IDEAS home Printed from
   My bibliography  Save this paper

Trust in Authorities Monitoring the Distribution of Genetically Modified Foods: Dimensionality, Measurement Issues, and Determinants


  • Bocker, Andreas
  • Nocella, Giuseppe


Based on a combined internet and mail survey in Germany the independence of indicators of trust in public authorities from indicators of attitudes toward genetically modified food is tested. Despite evidence of a link between trust indicators on the one hand and evaluation of benefits and perceived likelihoods of risks, correlation with other factors is found to be moderate on average. But the trust indicators exhibit only a moderate relation with the respondents' preference for either sole public control or a cooperation of public and private bodies in the monitoring of GM food distribution. Instead, age and location in either the New or the Old Lander are found to be significantly related with such preferences.

Suggested Citation

  • Bocker, Andreas & Nocella, Giuseppe, 2005. "Trust in Authorities Monitoring the Distribution of Genetically Modified Foods: Dimensionality, Measurement Issues, and Determinants," 2005 International Congress, August 23-27, 2005, Copenhagen, Denmark 24605, European Association of Agricultural Economists.
  • Handle: RePEc:ags:eaae05:24605

    Download full text from publisher

    File URL:
    Download Restriction: no

    References listed on IDEAS

    1. Branden B. Johnson, 1999. "Exploring dimensionality in the origins of hazard-related trust," Journal of Risk Research, Taylor & Francis Journals, vol. 2(4), pages 325-354, October.
    2. Wanki Moon & Siva K. Balasubramanian, 2004. "Public Attitudes toward Agrobiotechnology: The Mediating Role of Risk Perceptions on the Impact of Trust, Awareness, and Outrage," Review of Agricultural Economics, Agricultural and Applied Economics Association, vol. 26(2), pages 186-208.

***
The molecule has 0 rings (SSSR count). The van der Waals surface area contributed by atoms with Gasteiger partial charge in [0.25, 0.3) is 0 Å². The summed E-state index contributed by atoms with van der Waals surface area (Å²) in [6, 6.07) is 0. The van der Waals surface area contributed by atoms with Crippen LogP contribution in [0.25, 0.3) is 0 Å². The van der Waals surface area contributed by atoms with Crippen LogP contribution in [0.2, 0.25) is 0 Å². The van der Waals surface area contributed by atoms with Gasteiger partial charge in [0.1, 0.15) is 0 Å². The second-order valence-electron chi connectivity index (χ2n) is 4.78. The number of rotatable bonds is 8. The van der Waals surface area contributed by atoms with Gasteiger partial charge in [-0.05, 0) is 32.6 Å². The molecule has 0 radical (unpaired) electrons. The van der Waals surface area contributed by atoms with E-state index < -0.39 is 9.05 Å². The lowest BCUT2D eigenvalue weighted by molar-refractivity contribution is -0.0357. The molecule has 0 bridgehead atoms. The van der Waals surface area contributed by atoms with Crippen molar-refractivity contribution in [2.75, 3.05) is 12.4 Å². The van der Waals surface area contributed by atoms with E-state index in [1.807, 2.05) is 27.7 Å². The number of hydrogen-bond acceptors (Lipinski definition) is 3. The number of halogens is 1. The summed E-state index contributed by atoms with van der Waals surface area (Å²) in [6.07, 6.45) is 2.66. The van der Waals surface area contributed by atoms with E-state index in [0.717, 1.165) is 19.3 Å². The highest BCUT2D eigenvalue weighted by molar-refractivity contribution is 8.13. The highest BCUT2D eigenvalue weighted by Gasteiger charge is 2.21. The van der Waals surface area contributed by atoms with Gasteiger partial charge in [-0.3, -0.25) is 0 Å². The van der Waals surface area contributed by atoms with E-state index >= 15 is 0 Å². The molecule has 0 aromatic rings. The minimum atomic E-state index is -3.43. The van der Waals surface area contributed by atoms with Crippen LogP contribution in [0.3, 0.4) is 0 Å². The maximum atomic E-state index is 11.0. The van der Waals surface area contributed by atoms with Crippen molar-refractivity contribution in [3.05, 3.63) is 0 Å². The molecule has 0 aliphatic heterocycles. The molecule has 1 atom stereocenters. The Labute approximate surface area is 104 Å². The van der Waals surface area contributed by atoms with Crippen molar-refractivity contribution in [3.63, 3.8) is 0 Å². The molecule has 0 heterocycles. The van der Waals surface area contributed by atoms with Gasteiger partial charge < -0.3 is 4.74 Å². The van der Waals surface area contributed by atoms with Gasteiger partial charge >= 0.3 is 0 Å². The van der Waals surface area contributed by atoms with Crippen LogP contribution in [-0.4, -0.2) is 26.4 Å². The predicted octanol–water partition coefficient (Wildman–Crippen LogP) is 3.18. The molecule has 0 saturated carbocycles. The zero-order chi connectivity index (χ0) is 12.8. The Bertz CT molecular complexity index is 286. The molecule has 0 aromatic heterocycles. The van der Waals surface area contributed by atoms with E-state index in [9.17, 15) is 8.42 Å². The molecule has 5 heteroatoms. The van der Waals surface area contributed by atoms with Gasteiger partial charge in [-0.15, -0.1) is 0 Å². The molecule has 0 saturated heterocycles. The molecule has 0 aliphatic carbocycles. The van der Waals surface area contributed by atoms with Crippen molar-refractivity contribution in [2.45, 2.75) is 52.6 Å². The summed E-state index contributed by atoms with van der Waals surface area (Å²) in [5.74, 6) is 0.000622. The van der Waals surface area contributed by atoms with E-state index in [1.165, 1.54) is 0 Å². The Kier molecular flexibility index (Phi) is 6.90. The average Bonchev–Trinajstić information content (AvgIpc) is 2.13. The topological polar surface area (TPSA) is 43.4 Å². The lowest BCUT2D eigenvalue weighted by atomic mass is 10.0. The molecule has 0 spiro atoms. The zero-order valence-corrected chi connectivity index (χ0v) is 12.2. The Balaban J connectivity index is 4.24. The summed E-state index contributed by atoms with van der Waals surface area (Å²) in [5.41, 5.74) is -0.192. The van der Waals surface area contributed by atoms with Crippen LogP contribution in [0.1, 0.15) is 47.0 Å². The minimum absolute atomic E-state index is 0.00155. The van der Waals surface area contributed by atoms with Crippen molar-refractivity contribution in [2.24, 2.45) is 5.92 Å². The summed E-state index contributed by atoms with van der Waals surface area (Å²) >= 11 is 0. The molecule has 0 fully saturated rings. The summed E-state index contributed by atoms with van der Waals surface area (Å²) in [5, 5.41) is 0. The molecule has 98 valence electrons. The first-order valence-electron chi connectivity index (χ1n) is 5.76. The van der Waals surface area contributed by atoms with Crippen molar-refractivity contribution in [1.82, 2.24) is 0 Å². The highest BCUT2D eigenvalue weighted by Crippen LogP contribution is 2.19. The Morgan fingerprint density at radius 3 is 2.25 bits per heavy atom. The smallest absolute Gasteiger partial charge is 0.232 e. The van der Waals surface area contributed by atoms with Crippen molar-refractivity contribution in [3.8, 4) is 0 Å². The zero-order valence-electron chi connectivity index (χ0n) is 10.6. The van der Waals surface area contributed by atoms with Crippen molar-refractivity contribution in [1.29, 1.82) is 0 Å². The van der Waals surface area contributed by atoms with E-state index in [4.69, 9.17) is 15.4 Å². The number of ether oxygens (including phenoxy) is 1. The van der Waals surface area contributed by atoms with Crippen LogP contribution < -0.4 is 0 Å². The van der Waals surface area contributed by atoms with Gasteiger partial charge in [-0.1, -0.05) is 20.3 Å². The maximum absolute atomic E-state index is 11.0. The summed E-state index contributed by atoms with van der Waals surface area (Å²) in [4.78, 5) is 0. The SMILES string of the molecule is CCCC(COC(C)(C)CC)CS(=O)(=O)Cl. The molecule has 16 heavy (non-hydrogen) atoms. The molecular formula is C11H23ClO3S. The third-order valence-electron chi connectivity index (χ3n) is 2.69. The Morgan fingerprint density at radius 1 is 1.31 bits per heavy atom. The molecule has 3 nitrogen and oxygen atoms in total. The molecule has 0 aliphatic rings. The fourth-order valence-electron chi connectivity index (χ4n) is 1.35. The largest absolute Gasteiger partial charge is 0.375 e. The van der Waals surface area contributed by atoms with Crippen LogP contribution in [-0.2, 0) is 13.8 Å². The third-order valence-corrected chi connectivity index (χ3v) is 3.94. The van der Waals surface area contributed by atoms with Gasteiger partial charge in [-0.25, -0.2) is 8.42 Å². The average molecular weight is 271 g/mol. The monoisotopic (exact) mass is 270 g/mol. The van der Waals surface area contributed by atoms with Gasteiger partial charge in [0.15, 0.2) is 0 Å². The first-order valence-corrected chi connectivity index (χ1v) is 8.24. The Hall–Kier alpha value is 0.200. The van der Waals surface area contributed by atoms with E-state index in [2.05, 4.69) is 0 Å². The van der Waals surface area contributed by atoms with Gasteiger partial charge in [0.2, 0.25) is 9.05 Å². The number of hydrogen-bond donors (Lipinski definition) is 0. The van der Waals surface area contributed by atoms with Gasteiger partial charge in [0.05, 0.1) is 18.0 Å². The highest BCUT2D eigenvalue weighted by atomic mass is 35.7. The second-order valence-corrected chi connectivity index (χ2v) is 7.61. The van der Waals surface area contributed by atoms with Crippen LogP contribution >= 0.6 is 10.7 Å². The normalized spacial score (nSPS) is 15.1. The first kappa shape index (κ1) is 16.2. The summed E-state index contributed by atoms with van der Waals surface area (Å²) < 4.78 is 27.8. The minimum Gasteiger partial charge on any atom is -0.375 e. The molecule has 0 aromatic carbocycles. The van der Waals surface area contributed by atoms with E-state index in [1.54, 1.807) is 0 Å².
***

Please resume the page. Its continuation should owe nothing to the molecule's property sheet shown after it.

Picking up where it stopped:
3. Ajzen, Icek, 1991. "The theory of planned behavior," Organizational Behavior and Human Decision Processes, Elsevier, vol. 50(2), pages 179-211, December.
    Full references (including those not matched with items on IDEAS)

    More about this item


    consumer trust; genetically modified foods; monitoring; food safety; Agricultural and Food Policy; D18; Z13;

    JEL classification:

    • D18 - Microeconomics - - Household Behavior - - - Consumer Protection
    • Z13 - Other Special Topics - - Cultural Economics - - - Economic Sociology; Economic Anthropology; Language; Social and Economic Stratification


    Access and download statistics


    All material on this site has been provided by the respective publishers and authors. You can help correct errors and omissions. When requesting a correction, please mention this item's handle: RePEc:ags:eaae05:24605. See general information about how to correct material in RePEc.

    For technical questions regarding this item, or to correct its authors, title, abstract, bibliographic or download information, contact: (AgEcon Search). General contact details of provider: .

    If you have authored this item and are not yet registered with RePEc, we encourage you to do it here. This allows to link your profile to this item. It also allows you to accept potential citations to this item that we are uncertain about.

    If CitEc recognized a reference but did not link an item in RePEc to it, you can help with this form .

    If you know of missing items citing this one, you can help us creating those links by adding the relevant references in the same way as above, for each refering item. If you are a registered author of this item, you may also want to check the "citations" tab in your RePEc Author Service profile, as there may be some citations waiting for confirmation.

    Please note that corrections may take a couple of weeks to filter through the various RePEc services.

    IDEAS is a RePEc service hosted by the Research Division of the Federal Reserve Bank of St. Louis . RePEc uses bibliographic data supplied by the respective publishers.